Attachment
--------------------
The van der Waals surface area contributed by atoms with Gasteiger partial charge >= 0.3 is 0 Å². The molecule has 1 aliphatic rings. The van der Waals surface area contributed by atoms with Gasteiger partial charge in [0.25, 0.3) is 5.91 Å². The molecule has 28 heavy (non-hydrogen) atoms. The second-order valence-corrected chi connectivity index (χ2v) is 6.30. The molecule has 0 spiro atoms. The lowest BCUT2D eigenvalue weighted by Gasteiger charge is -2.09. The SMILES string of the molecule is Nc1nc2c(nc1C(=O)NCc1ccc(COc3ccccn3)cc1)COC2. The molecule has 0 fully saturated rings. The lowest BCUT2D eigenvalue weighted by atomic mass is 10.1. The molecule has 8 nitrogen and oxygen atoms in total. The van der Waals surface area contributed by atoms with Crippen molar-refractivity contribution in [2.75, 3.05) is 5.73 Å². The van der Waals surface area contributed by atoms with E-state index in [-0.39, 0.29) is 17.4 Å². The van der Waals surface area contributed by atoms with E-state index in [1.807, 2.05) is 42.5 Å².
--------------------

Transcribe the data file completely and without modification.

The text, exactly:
The van der Waals surface area contributed by atoms with Gasteiger partial charge >= 0.3 is 0 Å². The molecule has 1 aliphatic rings. The van der Waals surface area contributed by atoms with Gasteiger partial charge in [0.25, 0.3) is 5.91 Å². The molecule has 28 heavy (non-hydrogen) atoms. The second-order valence-corrected chi connectivity index (χ2v) is 6.30. The molecule has 0 spiro atoms. The lowest BCUT2D eigenvalue weighted by Gasteiger charge is -2.09. The SMILES string of the molecule is Nc1nc2c(nc1C(=O)NCc1ccc(COc3ccccn3)cc1)COC2. The molecule has 0 fully saturated rings. The lowest BCUT2D eigenvalue weighted by atomic mass is 10.1. The molecule has 8 nitrogen and oxygen atoms in total. The van der Waals surface area contributed by atoms with Crippen molar-refractivity contribution in [2.75, 3.05) is 5.73 Å². The van der Waals surface area contributed by atoms with E-state index in [-0.39, 0.29) is 17.4 Å². The van der Waals surface area contributed by atoms with E-state index in [1.807, 2.05) is 42.5 Å².